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The company has estimated that digital music distribution will comprise 30 percent of revenues, with 40 percent gained through live performances. Music rights and publishing will account for 5 percent and 15 percent respectively.
Currently, live music entertainment constitutes over 85 percent of revenue for artists, though analysts expect this to change over time.
During his presentation of the Mobile Entertainment Africa conference, Yoel Kenan, the CEO of Africori, depicted the digital explosion, including through feature- and smart-phones, as signalling a shift in music distribution modes.
Africori, which helps artists to distribute their songs and music lovers to access their favourite tracks, admits that there is a problem in music distribution in Africa.
“We love African music but also know firsthand how difficult it can be to access the songs you are after,” the company said in a post.
Selling music in Africa comes with challenges, including low popular interest in buying music, the proliferation of piracy in the industry and artists being unable to raise funds for proper distribution.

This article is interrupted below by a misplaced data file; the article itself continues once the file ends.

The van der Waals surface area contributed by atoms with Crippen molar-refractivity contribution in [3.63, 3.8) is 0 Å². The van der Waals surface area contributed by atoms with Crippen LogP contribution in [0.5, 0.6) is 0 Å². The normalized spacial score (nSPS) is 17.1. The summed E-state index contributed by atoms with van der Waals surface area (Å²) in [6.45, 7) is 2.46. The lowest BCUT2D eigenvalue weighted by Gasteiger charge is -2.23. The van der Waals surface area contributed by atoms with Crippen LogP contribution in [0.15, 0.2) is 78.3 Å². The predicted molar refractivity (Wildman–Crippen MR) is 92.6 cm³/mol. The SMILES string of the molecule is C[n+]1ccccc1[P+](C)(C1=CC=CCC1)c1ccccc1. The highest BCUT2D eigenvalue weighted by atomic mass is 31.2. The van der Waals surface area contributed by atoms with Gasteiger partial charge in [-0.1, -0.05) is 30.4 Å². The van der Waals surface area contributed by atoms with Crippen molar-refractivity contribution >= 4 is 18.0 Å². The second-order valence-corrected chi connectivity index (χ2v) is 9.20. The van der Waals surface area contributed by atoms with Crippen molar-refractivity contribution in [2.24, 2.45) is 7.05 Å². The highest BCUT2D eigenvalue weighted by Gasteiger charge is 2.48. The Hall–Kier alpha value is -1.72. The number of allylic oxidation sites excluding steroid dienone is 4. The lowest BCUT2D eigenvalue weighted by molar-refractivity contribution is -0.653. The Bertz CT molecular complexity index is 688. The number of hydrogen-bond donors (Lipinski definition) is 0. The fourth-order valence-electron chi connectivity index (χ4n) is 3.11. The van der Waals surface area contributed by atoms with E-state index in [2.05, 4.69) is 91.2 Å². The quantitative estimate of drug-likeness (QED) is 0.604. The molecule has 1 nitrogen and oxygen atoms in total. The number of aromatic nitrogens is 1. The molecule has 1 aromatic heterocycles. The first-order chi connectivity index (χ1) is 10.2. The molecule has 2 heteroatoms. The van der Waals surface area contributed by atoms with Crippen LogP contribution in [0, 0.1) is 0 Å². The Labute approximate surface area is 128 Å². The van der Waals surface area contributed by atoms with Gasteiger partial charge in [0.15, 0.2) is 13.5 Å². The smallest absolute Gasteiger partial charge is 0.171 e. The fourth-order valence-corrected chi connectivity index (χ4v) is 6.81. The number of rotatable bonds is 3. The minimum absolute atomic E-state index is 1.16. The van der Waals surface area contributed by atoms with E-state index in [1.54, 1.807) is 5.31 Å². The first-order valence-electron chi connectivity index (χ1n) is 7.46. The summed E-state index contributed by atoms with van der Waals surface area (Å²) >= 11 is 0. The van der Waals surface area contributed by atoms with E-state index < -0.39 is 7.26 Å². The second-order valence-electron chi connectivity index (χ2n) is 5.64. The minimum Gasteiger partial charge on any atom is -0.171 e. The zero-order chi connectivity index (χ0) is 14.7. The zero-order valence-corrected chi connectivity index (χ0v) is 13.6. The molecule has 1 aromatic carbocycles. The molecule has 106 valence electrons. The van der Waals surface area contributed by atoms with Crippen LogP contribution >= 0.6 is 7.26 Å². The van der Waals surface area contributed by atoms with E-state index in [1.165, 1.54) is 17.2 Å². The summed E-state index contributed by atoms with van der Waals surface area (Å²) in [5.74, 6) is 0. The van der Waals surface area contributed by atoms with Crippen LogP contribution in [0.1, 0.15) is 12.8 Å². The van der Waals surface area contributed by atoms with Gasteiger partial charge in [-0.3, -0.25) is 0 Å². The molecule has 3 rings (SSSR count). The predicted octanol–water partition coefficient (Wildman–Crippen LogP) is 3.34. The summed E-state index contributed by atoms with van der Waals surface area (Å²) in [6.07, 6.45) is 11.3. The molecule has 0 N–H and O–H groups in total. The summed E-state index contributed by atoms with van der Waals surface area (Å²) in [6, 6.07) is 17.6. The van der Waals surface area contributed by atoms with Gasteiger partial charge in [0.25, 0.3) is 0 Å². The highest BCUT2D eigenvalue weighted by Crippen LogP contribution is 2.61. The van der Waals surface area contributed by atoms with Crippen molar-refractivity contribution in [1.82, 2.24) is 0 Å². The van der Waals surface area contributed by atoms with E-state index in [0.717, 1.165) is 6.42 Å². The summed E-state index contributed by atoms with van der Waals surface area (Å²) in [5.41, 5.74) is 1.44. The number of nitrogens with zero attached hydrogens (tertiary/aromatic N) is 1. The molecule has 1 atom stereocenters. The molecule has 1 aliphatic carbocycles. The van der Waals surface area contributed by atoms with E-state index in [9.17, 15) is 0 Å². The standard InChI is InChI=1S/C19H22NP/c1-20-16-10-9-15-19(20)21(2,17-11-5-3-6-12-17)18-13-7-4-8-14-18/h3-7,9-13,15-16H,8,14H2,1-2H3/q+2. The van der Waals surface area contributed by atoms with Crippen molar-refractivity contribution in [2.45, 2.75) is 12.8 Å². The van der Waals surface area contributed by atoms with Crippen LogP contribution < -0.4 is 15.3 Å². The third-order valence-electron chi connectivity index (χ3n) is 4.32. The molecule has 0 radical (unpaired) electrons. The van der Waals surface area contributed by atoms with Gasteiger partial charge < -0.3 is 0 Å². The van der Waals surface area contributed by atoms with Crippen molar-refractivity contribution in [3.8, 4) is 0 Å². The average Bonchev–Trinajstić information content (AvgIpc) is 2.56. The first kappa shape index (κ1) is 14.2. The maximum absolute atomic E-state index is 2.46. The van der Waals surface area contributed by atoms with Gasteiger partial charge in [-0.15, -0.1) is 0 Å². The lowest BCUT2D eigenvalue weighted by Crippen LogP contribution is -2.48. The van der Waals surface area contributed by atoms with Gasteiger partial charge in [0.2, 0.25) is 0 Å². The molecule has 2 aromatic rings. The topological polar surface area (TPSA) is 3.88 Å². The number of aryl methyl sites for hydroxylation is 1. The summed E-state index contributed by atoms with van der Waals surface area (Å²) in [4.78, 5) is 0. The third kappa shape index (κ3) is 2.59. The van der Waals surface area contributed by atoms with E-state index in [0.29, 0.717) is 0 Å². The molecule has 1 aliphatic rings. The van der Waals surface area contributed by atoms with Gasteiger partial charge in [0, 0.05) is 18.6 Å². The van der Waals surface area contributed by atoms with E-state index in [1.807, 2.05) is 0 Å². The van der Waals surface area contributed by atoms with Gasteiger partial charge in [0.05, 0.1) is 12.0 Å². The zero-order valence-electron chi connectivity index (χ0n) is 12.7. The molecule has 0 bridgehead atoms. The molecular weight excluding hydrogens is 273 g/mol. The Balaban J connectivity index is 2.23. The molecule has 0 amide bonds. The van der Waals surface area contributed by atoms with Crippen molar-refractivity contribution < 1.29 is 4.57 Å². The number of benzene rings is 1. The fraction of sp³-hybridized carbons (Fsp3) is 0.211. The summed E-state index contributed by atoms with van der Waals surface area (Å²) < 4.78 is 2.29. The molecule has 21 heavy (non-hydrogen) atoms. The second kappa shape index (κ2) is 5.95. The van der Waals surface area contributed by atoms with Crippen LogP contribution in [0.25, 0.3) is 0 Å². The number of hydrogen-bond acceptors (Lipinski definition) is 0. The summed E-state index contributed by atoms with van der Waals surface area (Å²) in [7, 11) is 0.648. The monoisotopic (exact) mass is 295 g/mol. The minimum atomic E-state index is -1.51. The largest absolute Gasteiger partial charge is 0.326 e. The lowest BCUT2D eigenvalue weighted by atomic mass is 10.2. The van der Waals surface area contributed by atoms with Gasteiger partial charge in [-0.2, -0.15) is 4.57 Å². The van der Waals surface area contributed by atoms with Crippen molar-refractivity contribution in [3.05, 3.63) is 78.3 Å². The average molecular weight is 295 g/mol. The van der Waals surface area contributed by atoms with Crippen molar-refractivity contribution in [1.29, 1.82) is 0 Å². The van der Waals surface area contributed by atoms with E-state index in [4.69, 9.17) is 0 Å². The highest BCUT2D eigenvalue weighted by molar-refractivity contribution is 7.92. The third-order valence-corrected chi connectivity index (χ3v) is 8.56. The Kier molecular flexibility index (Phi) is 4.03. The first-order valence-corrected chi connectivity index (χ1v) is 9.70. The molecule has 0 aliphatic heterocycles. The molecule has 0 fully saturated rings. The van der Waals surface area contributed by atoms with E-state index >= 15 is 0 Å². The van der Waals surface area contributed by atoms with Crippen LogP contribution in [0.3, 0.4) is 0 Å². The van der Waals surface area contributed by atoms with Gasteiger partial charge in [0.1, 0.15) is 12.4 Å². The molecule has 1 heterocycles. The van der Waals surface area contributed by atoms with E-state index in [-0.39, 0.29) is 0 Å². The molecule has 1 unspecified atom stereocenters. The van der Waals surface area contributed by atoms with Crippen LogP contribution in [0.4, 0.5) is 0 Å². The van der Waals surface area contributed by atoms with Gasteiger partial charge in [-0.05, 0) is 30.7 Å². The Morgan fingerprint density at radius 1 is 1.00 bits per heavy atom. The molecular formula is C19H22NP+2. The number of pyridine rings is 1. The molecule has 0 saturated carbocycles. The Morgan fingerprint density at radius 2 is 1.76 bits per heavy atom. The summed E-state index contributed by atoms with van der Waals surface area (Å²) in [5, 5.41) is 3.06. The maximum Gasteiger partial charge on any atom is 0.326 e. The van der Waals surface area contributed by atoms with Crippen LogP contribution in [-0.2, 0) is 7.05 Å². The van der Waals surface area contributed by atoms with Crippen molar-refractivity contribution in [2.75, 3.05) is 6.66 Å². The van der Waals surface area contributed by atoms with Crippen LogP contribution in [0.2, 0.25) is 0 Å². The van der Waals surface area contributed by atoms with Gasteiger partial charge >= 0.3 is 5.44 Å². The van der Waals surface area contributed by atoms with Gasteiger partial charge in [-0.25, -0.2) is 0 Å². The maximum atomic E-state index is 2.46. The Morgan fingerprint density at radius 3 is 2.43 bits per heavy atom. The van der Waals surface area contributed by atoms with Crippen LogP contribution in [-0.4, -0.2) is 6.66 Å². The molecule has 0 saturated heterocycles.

There has already been a shift to the digitalisation of music distribution in Africa, which Africori predicts will only accelerate over time.
In Kenya, companies such as Cellulant and Mobile Planet are already opting to sell music through premium SMS services, with songs usually marketed as ringtones or ring back tones. Safaricom’s SkizaTunes is another such service, with the company sharing its revenue with artists.
Meanwhile Iroko Partners has made its name on the continent by introducing distribution channels for audio and visual entertainment which rely heavily on technology to make local music and movies available to consumers.
The yet-to-be-launched Ghanaian music streaming service Streemio is expected to add more competition to the African market, where startups like Spinlet, Zikify, Simfy and Orange’s Dezeer have already set up shop.